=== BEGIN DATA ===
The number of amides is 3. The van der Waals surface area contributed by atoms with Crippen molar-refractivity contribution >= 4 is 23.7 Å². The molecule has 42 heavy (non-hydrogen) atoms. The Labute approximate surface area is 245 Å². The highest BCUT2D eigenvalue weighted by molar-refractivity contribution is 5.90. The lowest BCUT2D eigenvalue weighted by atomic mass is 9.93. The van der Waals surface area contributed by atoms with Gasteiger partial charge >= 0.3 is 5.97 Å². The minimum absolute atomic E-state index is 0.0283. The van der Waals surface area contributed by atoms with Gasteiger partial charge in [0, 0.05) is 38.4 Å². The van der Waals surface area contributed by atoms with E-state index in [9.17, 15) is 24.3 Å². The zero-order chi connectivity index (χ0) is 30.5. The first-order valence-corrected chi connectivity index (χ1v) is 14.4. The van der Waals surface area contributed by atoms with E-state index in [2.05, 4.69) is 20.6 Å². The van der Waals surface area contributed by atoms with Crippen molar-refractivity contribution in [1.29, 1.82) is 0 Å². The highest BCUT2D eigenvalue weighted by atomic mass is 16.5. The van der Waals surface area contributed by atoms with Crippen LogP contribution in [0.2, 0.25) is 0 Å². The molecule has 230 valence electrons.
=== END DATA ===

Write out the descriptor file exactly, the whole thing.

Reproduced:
The number of amides is 3. The van der Waals surface area contributed by atoms with Crippen molar-refractivity contribution >= 4 is 23.7 Å². The molecule has 42 heavy (non-hydrogen) atoms. The Labute approximate surface area is 245 Å². The highest BCUT2D eigenvalue weighted by molar-refractivity contribution is 5.90. The lowest BCUT2D eigenvalue weighted by atomic mass is 9.93. The van der Waals surface area contributed by atoms with Gasteiger partial charge >= 0.3 is 5.97 Å². The minimum absolute atomic E-state index is 0.0283. The van der Waals surface area contributed by atoms with Gasteiger partial charge in [0, 0.05) is 38.4 Å². The van der Waals surface area contributed by atoms with E-state index in [9.17, 15) is 24.3 Å². The zero-order chi connectivity index (χ0) is 30.5. The first-order valence-corrected chi connectivity index (χ1v) is 14.4. The van der Waals surface area contributed by atoms with E-state index in [2.05, 4.69) is 20.6 Å². The van der Waals surface area contributed by atoms with Crippen molar-refractivity contribution in [1.29, 1.82) is 0 Å². The highest BCUT2D eigenvalue weighted by atomic mass is 16.5. The van der Waals surface area contributed by atoms with Crippen LogP contribution in [0.2, 0.25) is 0 Å². The molecule has 230 valence electrons.